Although autologous blood transfusions (i.e. withdrawal and re-transfusions with one's own blood) are a prohibited method of the World Anti Doping Agency (WADA), there is no direct detection method for the procedure. Several non-direct methods have been proposed including the analysis of plastic residues (dioctyl phthalate) (Solymos et al., 2010) present in blood following storage in certain transfusion bags (but not all), gene expression changes (Pottgiesser et al., 2009), microRNAs and proteomics (ongoing projects) and the concept of the ABP first introduced some 10 years ago (Cazzola, 2000; Malcovati et al., 2003), perhaps with the addition of nHb to the ABP (Mørkeberg et al., 2011). Of these, only the ABP seems realistically applicable at the present time and will be discussed following the section on Detection of rhEpo injections since the ABP is also designed to detect rhEpo misuse.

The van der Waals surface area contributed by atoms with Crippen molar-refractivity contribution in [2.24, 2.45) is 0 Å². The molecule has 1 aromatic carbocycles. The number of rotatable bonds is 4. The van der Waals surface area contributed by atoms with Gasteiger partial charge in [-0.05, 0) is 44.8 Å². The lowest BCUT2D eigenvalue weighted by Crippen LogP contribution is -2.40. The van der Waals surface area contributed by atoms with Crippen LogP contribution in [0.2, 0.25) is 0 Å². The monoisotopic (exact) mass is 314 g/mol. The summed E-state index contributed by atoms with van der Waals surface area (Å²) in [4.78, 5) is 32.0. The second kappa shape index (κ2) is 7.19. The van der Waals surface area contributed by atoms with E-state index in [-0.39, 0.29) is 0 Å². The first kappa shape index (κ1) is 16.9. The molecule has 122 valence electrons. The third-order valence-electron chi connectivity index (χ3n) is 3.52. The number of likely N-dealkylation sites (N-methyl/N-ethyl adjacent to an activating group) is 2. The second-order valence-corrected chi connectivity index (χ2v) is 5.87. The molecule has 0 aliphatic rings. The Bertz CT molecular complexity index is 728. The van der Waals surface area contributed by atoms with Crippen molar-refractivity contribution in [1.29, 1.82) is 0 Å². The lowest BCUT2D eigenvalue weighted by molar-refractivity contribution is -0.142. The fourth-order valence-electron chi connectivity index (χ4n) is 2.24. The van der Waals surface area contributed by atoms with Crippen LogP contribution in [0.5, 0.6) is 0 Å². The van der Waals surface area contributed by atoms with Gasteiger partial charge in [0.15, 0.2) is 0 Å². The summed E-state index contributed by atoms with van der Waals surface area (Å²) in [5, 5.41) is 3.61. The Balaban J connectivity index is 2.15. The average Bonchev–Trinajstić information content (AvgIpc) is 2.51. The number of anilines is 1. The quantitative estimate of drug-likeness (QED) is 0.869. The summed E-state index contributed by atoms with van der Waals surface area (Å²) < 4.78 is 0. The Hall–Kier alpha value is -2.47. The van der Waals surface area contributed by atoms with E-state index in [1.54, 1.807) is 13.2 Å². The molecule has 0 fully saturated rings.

Detection of rhEpo injections
The main difficulty in detecting doping with rhEpo is based on the fact that rhEpo is structurally very similar to endogenous Epo. However, endogenous Epo and rhEpo glycosylation can be distinguished by their charge (Wide and Bengtsson, 1990; Wide et al., 1995), isoelectric point, which is the method used in WADA-accredited laboratories (Lasne et al., 2002), molecular mass (Kohler et al., 2008; Reichel, 2011) or by interaction with specific lectins (Franco Fraguas et al., 2008; Lönnberg et al., 2012). The methods differ in how well they distinguish a certain type of glycosylation (the Epo isoform resolution), and how much Epo is required for analysis (the Epo detection sensitivity). For an in-depth description of the various test and procedures, the reader is encouraged to read a recent review (Reichel, 2011). Despite the efforts by WADA laboratories for a clean sport, rhEpo detection is very difficult to detect, especially when the injection frequency is kept low, albeit sufficient to increase exercise performance (Lundby et al., 2008a). This study also demonstrated inconsistencies in analytical results between two WADA-accredited laboratories. Hence, other methods are currently being investigated.